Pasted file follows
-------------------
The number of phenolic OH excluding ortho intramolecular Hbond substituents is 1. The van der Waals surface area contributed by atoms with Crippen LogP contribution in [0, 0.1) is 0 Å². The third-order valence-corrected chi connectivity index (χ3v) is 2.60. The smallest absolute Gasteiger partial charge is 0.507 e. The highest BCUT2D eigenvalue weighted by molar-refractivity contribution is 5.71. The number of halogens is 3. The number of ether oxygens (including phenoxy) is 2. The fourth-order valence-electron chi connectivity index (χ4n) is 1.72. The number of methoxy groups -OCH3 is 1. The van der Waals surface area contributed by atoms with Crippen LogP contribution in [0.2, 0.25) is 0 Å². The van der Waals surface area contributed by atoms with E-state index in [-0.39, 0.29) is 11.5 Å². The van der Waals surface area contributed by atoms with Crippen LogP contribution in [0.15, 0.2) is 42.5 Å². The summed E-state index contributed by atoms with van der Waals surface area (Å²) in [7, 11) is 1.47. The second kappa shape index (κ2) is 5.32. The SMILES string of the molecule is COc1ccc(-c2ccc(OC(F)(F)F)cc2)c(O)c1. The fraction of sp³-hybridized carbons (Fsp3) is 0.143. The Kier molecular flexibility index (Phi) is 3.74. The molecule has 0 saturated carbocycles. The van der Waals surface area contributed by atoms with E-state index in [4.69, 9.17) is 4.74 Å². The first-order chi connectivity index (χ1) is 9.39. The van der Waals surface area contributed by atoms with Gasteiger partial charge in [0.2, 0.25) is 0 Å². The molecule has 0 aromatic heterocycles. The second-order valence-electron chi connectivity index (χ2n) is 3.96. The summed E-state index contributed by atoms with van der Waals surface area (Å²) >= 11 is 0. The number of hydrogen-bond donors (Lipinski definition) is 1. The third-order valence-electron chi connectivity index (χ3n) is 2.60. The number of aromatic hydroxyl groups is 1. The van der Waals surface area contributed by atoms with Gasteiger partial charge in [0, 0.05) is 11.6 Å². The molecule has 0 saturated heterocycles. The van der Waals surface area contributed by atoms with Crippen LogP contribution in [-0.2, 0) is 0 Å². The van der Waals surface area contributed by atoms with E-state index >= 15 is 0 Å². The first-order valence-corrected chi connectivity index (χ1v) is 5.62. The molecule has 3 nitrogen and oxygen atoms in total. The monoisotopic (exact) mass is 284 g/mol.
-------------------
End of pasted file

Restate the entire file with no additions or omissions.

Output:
The number of phenolic OH excluding ortho intramolecular Hbond substituents is 1. The van der Waals surface area contributed by atoms with Crippen LogP contribution in [0, 0.1) is 0 Å². The third-order valence-corrected chi connectivity index (χ3v) is 2.60. The smallest absolute Gasteiger partial charge is 0.507 e. The highest BCUT2D eigenvalue weighted by molar-refractivity contribution is 5.71. The number of halogens is 3. The number of ether oxygens (including phenoxy) is 2. The fourth-order valence-electron chi connectivity index (χ4n) is 1.72. The number of methoxy groups -OCH3 is 1. The van der Waals surface area contributed by atoms with Crippen LogP contribution in [0.2, 0.25) is 0 Å². The van der Waals surface area contributed by atoms with E-state index in [-0.39, 0.29) is 11.5 Å². The van der Waals surface area contributed by atoms with Crippen LogP contribution in [0.15, 0.2) is 42.5 Å². The summed E-state index contributed by atoms with van der Waals surface area (Å²) in [7, 11) is 1.47. The second kappa shape index (κ2) is 5.32. The SMILES string of the molecule is COc1ccc(-c2ccc(OC(F)(F)F)cc2)c(O)c1. The fraction of sp³-hybridized carbons (Fsp3) is 0.143. The Kier molecular flexibility index (Phi) is 3.74. The molecule has 0 saturated carbocycles. The van der Waals surface area contributed by atoms with E-state index in [4.69, 9.17) is 4.74 Å². The first-order chi connectivity index (χ1) is 9.39. The van der Waals surface area contributed by atoms with Gasteiger partial charge in [0.2, 0.25) is 0 Å². The molecule has 0 aromatic heterocycles. The second-order valence-electron chi connectivity index (χ2n) is 3.96. The summed E-state index contributed by atoms with van der Waals surface area (Å²) >= 11 is 0. The number of hydrogen-bond donors (Lipinski definition) is 1. The third-order valence-electron chi connectivity index (χ3n) is 2.60. The number of aromatic hydroxyl groups is 1. The van der Waals surface area contributed by atoms with Gasteiger partial charge in [0, 0.05) is 11.6 Å². The molecule has 0 saturated heterocycles. The van der Waals surface area contributed by atoms with Crippen LogP contribution in [-0.2, 0) is 0 Å². The van der Waals surface area contributed by atoms with E-state index >= 15 is 0 Å². The first-order valence-corrected chi connectivity index (χ1v) is 5.62. The molecule has 3 nitrogen and oxygen atoms in total. The monoisotopic (exact) mass is 284 g/mol.